Pilatus has handed over the first production PC-12 NGX aircraft to customers in the United States and Europe following its unveiling to the public at the 2019 NBAA-BACE in Las Vegas last autumn.
Capping off five years of quiet development and testing, Pilatus and the global network of authorised Pilatus sales centres have begun delivering the new PC-12 NGX advanced single-engine turboprop aircraft to customers around the world. Since the PC-12's introduction, more than 1,750 aircraft have been produced, with the aircraft holding the title of the business aviation industry's top-selling pressurised aircraft for the past four years in a row.
The first delivery of the PC-12 NGX in the United States went to HP director and former CEO Dion Weisler. Through the authorised Pilatus sales and service centre Western Aircraft in Boise, Idaho, Weisler upgraded to the new model from his 2017 model year PC-12 NG, ordering his NGX as soon as Pilatus opened the order book last October.
After the first flight in his new PC-12 NGX, Weisler said: “I really loved my NG, but the NGX takes the PC-12 to an entirely new level. There's something for everyone: passengers enjoy the modern new cabin, and the auto-throttle, single power lever, and electronic engine controls are a pilot's dream. I am also a staunch advocate for the new Traffic Alert and Collision Avoidance System II (TCAS) option with resolution advisories; the system proved its worth on our very first flight.”
In Europe, the first PC-12 NGX delivery went to Ulrich Byszio in Germany. Byszio, a pilot with a passion for all forms of aviation, moved from a popular light jet to his new PC-12 NGX. “The PC-12 NGX is the perfect aircraft for my travels around Europe. The combination of its speed, fuel efficiency, comfort and safety record make it ideal for both corporations and owner-pilots like myself. It offers an incredible level of versatility that can't be matched by anything else in this class,” he commented.
Additional PC-12 NGX launch customers from Brazil and the United States will be taking delivery of their new aircraft at the end of May and in June 2020.
Ignaz Gretener, VP general aviation of Pilatus says: “We are really excited to have both long-time and new members of the Pilatus family begin to take deliveries of the new PC-12 NGX. From the moment we announced it at NBAA-BACE, the response exceeded our expectations. Our goal was to maintain leadership of the business and utility turboprop market by continuously adding value and bringing new technology to the segment. These first deliveries of the PC-12 NGX bear witness to our commitment to the market. We look forward to building strong, long-lasting relationships with new customers.”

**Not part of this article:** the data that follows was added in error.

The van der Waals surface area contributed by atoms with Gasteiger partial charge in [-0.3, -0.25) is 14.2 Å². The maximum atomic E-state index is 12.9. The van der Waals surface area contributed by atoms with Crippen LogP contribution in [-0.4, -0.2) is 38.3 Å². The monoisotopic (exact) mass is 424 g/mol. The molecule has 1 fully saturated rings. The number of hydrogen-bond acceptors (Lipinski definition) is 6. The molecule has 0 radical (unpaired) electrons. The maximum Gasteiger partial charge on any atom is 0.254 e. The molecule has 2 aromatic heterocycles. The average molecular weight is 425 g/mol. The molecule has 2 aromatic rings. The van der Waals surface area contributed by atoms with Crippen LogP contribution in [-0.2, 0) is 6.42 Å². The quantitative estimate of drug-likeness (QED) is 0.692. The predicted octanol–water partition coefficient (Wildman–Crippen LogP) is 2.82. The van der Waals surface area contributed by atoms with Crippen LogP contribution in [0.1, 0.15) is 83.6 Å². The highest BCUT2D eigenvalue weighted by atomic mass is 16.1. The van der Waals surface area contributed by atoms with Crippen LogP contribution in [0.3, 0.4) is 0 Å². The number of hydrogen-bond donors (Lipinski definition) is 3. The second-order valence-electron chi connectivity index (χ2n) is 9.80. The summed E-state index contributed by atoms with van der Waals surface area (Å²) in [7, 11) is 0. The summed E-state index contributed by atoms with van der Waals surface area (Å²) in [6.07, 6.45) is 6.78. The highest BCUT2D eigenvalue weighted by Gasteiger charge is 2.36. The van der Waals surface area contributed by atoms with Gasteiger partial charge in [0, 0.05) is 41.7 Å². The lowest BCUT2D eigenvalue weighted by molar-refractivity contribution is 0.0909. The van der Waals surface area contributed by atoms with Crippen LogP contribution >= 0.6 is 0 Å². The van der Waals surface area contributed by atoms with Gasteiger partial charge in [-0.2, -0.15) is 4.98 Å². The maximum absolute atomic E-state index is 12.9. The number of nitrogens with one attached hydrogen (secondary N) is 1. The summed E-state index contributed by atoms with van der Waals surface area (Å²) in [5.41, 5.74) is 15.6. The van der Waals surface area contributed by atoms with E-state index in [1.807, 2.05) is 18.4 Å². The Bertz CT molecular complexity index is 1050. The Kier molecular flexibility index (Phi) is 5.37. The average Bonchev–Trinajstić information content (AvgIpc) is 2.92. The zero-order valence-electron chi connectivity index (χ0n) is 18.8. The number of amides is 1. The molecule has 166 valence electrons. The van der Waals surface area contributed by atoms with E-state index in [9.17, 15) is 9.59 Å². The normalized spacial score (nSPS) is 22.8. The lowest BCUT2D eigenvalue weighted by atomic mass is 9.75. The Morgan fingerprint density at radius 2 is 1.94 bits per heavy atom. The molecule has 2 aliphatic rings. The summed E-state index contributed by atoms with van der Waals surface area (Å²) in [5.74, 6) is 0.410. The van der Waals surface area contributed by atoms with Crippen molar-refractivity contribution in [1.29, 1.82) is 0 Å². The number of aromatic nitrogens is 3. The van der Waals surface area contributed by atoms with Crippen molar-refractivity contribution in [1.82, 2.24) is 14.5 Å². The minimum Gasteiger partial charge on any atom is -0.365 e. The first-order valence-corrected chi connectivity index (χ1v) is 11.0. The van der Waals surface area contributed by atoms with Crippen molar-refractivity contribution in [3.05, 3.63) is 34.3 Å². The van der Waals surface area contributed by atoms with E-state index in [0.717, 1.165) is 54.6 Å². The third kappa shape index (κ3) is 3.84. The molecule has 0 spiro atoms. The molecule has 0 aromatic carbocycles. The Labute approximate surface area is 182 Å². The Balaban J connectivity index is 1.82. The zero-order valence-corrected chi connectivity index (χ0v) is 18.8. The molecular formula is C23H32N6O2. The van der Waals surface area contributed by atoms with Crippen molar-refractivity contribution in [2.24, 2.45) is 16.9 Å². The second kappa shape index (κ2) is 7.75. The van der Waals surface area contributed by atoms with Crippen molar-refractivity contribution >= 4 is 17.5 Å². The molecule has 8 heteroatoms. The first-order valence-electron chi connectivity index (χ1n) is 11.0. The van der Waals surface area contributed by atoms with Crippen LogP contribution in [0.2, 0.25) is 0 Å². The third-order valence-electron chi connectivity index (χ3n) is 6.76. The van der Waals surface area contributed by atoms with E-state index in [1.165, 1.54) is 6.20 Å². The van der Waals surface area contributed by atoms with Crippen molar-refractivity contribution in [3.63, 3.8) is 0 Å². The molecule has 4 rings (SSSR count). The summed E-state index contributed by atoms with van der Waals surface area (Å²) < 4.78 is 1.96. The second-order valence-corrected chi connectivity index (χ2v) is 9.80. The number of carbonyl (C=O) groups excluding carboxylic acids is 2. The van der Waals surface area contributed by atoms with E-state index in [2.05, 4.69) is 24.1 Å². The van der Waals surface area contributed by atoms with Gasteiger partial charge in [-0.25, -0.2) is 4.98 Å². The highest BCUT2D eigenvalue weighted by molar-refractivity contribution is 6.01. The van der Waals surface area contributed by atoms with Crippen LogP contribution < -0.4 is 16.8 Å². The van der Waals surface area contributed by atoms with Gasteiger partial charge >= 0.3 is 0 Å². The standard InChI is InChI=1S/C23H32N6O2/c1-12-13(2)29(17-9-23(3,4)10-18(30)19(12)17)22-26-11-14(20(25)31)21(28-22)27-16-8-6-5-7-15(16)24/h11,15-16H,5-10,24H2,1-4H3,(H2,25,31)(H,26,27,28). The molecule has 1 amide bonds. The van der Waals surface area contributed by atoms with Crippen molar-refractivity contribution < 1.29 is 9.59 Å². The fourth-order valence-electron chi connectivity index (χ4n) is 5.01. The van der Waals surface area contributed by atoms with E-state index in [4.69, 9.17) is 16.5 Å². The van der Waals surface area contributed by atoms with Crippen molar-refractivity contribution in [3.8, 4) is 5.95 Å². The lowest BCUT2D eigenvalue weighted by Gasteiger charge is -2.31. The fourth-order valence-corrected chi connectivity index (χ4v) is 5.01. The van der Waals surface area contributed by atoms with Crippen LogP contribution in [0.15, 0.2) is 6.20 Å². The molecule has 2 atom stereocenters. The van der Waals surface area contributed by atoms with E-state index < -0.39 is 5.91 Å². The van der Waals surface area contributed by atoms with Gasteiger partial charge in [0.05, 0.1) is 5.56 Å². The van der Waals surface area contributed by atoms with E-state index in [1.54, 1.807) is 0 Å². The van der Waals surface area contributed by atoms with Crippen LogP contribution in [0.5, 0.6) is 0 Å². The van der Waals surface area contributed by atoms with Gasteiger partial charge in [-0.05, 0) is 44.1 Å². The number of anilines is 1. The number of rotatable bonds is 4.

The PC-12 NGX is powered by the first Full Authority Digital Engine Control (FADEC) in a business turboprop aircraft. The PT6E-67XP engine on the PC 12 NGX features Pratt & Whitney Canada's Electronic Propeller and Engine Control System (EPECS). This solid-state, dual-redundancy control system simplifies engine start, reduces pilot workload and enables a high level of performance control and monitoring. While the PC-12 NGX's engine is still thermodynamically rated at 1,845 shaft horse power (shp), the EPECS allows cruise flat-rated power to be increased ten percent to 1,100 shp, and extends the time between overhaul 42 percent to 5,000 hours.
The maximum cruise speed of the PC-12 NGX is 290 knots (537 km/h), an increase of 30 knots (55 km/h) on the original model. Pilot workload is further reduced by the incorporation of single power lever, and a fully-integrated auto-throttle option on the PC-12 NGX, another first in a business turboprop aircraft.
In addition to the new engine and control system, the PC-12 NGX features an all-new passenger cabin inspired by Pilatus' PC-24. All-new seats, larger windows, indirect LED lighting, and a new air distribution system all contribute to a more modern, refined, comfortable passenger experience. The new engine technology also features a low speed propeller mode, reducing the propeller speed from 1,700 to 1,550 revolutions per minute, reducing cabin noise levels with little reduction in performance.